When an individual signs up for the Marines, he or she expects to put their life on the line. They know there is a chance that they will be shot at, be put into dangerous situations, and will sometimes lose friends in the line of duty. What they do not expect is to be in dangerous situations at home or to lose friends to chemical contamination on American soil or on their own base. This is exactly what has happened to veterans of Camp Lejeune for years.
Camp Lejeune, which is located in Jacksonville, North Carolina, is a 246 square-mile Marine Corps base opened in 1941. The base was subject to large scale water contamination due to the disposal practices of an off-base dry cleaning operation and leaking gasoline storage tanks at Hadnot Point. This contamination continued for a number of years. The United States government has recognized that there was continuous exposure between at least 1957 and 1987. It is estimated that as early as 1948 chemicals from the operation infiltrated the water system through at least two of the base’s eight water treatment plants.
The chemicals, known as volatile organic compounds (VOCs), included perchloroethylene (PCE) a dry-cleaning agent, trichloroethylene (TCE), a degreaser and paint stripper, and benzene, a component of gasoline. Agency for Toxic Substances and Disease Registry (ATSDR) studies have shown that TCE contamination was as severe as 1,400 parts per billion (ppb) in May of 1982. (Currently, the accepted limit for TCE in drinking water is only 5 ppb.) This contaminated water was used for everything from drinking to bathing for those stationed at Camp Lejeune. These contaminates have been shown to be associated with the development of a rare autoimmune disease known as scleroderma.
Scleroderma, also known by systemic sclerosis, is a chronic systemic autoimmune disease characterized by hardening (sclero) of the skin (derma). In its most severe form, scleroderma will affect internal organs. Scleroderma is divided into two distinct types: limited and diffuse.
Limited scleroderma manifests mainly through the skin and affects the hands, arms and face. Previously, limited scleroderma was also known as CREST. This came from an acronym of Calcinosis, Raynaud’s phenomenon, Esophageal dysfunction, Sclerodactyly, and Telangiectasias each of which are symptoms of scleroderma. More information on the secondary conditions of scleroderma can be found here.
Diffuse scleroderma is the more aggressive of the types. It can rapidly progress and affects large areas of skin and one more internal organ. Most frequently, scleroderma affects kidneys, esophagus, heart and lungs. Generally speaking, scleroderma is not treated as a singular disease, but rather individual systems are treated for the associated symptoms.
Current medical literature does not recognize a distinct cause for scleroderma. However, there are a number of recognized associations between scleroderma and solvent exposure. Occupational exposure to solvents (TCE, TCA, and benzene) is associated with a statistically significant higher risk of developing scleroderma. This association is strongest in men and in individuals who have the anti-Scl70 auto-antibody. Cumulative exposure to organic solvents in drinking and bath water (such as Camp Lejeune veterans suffered) would be strongly associated with an increased risk of the development of scleroderma.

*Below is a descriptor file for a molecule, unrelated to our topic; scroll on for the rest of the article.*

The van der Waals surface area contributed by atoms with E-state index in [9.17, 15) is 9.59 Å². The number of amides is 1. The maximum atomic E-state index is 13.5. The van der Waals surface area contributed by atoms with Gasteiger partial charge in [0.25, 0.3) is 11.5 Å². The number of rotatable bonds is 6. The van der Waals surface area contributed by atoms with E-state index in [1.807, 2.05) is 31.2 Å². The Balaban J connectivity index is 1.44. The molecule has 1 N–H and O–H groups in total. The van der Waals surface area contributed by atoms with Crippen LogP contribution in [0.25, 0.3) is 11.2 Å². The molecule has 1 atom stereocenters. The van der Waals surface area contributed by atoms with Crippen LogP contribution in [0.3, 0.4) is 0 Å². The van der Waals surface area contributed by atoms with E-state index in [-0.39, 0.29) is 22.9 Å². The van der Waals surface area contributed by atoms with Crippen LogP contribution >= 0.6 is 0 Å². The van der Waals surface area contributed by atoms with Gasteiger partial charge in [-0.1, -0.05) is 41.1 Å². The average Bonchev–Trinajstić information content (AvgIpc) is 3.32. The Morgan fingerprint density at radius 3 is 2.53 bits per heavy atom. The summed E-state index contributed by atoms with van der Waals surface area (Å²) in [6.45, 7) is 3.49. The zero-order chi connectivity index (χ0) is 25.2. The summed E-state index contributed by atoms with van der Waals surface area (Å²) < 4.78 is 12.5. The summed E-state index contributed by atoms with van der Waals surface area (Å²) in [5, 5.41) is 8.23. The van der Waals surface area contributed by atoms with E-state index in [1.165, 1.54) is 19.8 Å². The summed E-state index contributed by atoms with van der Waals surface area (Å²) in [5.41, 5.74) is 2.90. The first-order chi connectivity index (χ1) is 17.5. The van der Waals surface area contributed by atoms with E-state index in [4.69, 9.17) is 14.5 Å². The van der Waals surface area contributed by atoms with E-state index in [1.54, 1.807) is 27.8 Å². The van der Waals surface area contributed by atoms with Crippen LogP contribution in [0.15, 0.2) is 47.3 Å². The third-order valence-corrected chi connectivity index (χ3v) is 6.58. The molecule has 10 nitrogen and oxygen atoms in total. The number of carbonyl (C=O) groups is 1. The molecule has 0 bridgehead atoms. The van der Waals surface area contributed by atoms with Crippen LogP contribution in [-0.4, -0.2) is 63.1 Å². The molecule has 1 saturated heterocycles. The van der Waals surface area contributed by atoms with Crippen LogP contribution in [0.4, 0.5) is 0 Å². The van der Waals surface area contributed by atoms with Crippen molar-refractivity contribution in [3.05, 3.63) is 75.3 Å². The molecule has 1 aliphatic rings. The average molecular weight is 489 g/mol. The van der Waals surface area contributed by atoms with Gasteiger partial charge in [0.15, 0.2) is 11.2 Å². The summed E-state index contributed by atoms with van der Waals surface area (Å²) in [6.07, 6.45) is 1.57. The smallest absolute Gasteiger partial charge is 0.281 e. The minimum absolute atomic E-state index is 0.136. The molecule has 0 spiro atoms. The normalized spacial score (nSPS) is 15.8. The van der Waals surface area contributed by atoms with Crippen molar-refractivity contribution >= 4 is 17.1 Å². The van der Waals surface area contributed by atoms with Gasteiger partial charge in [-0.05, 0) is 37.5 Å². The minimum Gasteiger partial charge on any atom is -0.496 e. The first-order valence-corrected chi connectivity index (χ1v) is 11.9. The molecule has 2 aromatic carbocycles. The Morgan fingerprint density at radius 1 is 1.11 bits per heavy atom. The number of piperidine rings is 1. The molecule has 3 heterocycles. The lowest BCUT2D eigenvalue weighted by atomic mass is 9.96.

As of 2012, Congress recognized these risks and passed the Honoring America’s Veterans and Caring for Families of Camp Lejeune Act of 2012 (also known as the Janey Ensminger Act of 2012 after the deceased daughter of Marine master sergeant Jerry Ensminger). The Act required that the VA provide medical care for Lejeune veterans who served at least thirty days at Camp Lejeune during the qualifying period (January 1st, 1957 and December 31st, 1987) for a list of diseases that can be found here.
The reason to begin thinking about this disease and how it affects your or your loved ones is that as of August 3, 2015, the VA has announced that it is opening discussion for the potential of presumptions related to the chemical exposure. On August 19, VA and ATSDR representatives met to begin the discussion of how to establish such presumptions. The VA has claimed they will be working not only with ATSDR, but will also be working in conjunction with the National Academy of Sciences and considering public comments closely when determining what presumptions should be granted.
When these presumptions are established, it is important to get the earliest effective date possible for the condition. By filing now, you have the ability to preserve an effective date for compensation with the VA. While there is no law regarding the effective dates of the coming Camp Lejeune presumptions, one can take note of the Nehmer case with regard to Agent Orange presumptions. This case established that veterans with an AO presumption is entitled to the earliest effective date that he applied for a presumed disease even though said disease was not presumptive at the time. A more in depth discussion of Nehmer can be found here.
Thank you for your service.
 It is also worth noting that these symptoms can sometimes be rated separately from scleroderma as secondary or standalone health problems. Raynaud’s syndrome for instance has its own rating scale and can be rated as a secondary condition of scleroderma.
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